It may come as a surprise to you, but Tehran can feel relaxed. I am not forgetting that Iran has a dire human rights record, and security police who can crack down very hard on dissent, or that some of its neighbours see the country as a potentially deadly threat. But Tehran is a city full of unexpected moments. Anyone whose view of Iran includes unsmiling men and women punching the air and chanting slogans needs to think again. Yes, those people exist and you can see them at prayers on a Friday at Tehran University, calling for death to America. But many Iranians are far more secular than their leaders and most I have met over the years have been friendly.
Tehran is big and bustling, even though the economy has been hit very hard by sanctions; that is one of the reasons the Iranians were keen to trade autonomy over their nuclear programme for sanctions relief. The signs are that the Iranian entrepreneurial spirit, bottled up by sanctions, is waiting for its moment. The city doesn’t seem to me as isolated as Baghdad did under Saddam Hussein during the 1990s. You can fly to Tehran, for a start, but travelling to Saddam’s Baghdad involved hurtling down the straight desert highway from Jordan at 100mph for much of the day. To pass the time, I used to imagine speeding down a long concrete tunnel, or down a terrestrial wormhole into a parallel universe.
When I first visited Iran in 1991 the rules on women’s dress were strictly enforced. That doesn’t happen in the same way now. Morality police still patrol, but President Hassan Rowhani, who was elected on a mandate of change, has criticised them, saying the police exist to enforce the law, not to rule on Islam. Plenty of headscarves are arranged to show off hair, not to cover it, and I saw couples holding hands much more often than in most Arab cities. Similarly, in Cairo, Amman, Tripoli or Sana’a, the call to prayer is part of the soundtrack of life, echoing around the rooftops five times a day. In Arab Jerusalem mosque loudspeakers are cranked up so that the call reaches Israeli ears, too. In Saudi Arabia shops close during prayers. But in Tehran I barely heard the muezzin, taped or live.
I am not saying that Iranians are less religious than Arabs. Religion suffuses the Middle East in a way that many who live in secular north-western Europe would find deeply alien. But I saw much less overt religiosity in Tehran than in Cairo or any number of Arab cities and towns where devout men have bruises and callouses on their foreheads from pressing them into the ground when they pray; or in the ultra-religious Jewish communities in Jerusalem.
The atmosphere was very different from my last visit, in the aftermath of the disputed elections of 2009. Then, protests were being crushed by the power of the Islamic Republic’s security services. Valiasr Street, said to be the longest avenue in the Middle East, is lined by thousands of sycamore trees; where it runs through the city centre, beefy men stood under every tree, carrying trunk-like clubs. These were the Basij, the militia that is a part of the Iranian Revolutionary Guard Corps. Not far behind them were policemen armed with automatic weapons. Most foreign journalists who had been given visas to cover the elections had left. A colleague, the late Jon Leyne, had been expelled, but my visa had a couple of weeks more to run and the authorities decided to let me stay.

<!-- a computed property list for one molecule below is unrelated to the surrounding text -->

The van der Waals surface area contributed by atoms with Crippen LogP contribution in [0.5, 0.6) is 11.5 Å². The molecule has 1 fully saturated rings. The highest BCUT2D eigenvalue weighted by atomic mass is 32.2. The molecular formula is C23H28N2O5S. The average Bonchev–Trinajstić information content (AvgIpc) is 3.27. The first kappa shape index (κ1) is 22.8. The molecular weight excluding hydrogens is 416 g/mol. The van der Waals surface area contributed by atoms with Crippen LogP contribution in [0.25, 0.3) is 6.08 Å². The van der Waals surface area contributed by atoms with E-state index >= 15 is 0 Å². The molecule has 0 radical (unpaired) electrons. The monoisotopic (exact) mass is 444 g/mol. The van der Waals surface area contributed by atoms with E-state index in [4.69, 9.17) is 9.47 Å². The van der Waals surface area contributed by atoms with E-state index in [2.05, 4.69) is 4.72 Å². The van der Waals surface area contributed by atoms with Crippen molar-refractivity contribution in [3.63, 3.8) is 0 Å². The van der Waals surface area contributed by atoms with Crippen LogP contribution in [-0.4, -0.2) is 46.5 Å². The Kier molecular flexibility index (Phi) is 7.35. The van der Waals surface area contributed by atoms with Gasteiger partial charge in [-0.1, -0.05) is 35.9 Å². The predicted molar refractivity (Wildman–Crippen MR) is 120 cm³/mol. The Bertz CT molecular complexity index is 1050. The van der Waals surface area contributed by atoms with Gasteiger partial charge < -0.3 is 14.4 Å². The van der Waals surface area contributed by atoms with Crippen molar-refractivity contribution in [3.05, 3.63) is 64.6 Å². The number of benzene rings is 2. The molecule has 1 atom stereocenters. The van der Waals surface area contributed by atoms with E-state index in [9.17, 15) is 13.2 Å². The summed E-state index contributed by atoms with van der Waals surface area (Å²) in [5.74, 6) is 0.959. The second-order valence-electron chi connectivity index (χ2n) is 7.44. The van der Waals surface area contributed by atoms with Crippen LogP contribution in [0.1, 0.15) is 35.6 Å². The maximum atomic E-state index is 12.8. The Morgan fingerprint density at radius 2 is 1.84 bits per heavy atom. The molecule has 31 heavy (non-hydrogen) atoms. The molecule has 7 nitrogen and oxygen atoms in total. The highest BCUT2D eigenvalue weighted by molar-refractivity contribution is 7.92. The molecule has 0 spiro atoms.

Not long after I arrived I received a stern phone call from an official reminding me that no reporting from the streets was allowed. So I went for long walks instead, watching and listening, asking a few discreet questions, but not using a microphone, any kind of camera or even a notebook. I went with an Iranian friend, a woman who made a point of changing out of her strappy sandals into trainers the first time we took an afternoon stroll past the columns of Basij. I asked her why; would we have to run? “No,” she said. “But if we’re arrested, it will go much worse for me if they see that I have painted toenails.”
On the way back to London from Iran I stopped for the night in Kuwait. No wonder some rich Kuwaitis prefer the drizzle of Knightsbridge to staying at home in high summer. The temperature was in the high forties and it was so humid that I started to sweat standing still. Just after dawn I went for a swim in the Gulf, the neutral name for the sea that some prefer to call Persian, others Arabian. The water was so warm that it felt like a different liquid from the one I’d plunged into with my children on an icy Welsh beach earlier in the summer.
As I wallowed in the shallow seawater, I could see why the Arabs who live opposite Iran are nervous about the signs that it might be getting closer to the world’s mainstream. Their new buildings and roads have not made them feel much more secure, nor helped them forget that Iran was once one of the world’s great empires. The Gulf city states, and Saudi Arabia, are spending vast amounts on sophisticated western weapons systems. Some are being used in Yemen, as part of the cold war against what senior Saudis have told me are Iranian ambitions to undermine them. These days Iran is a big and serious country, with huge potential. It has as much natural gas as Russia, about as many people as Turkey, or Germany – and they are well educated.
The Saudis, and their Sunni Arab neighbours, as well as the Israelis, believe that it is dangerous and naive to think that the Islamic Republic of Iran will ever change for the better. In Tehran, hardliners warn that foreigners want Iran to open up so it can be swamped and destroyed.
But if the British and others are right, and the Iranian government is serious about re-entering the world, then much of what has looked immovable in the Middle East is going to be very different.
Jeremy Bowen is the BBC’s Middle East editor. Follow him on Twitter: @BowenBBC
This article appears in the 02 Sep 2015 issue of the New Statesman, Pope of the masses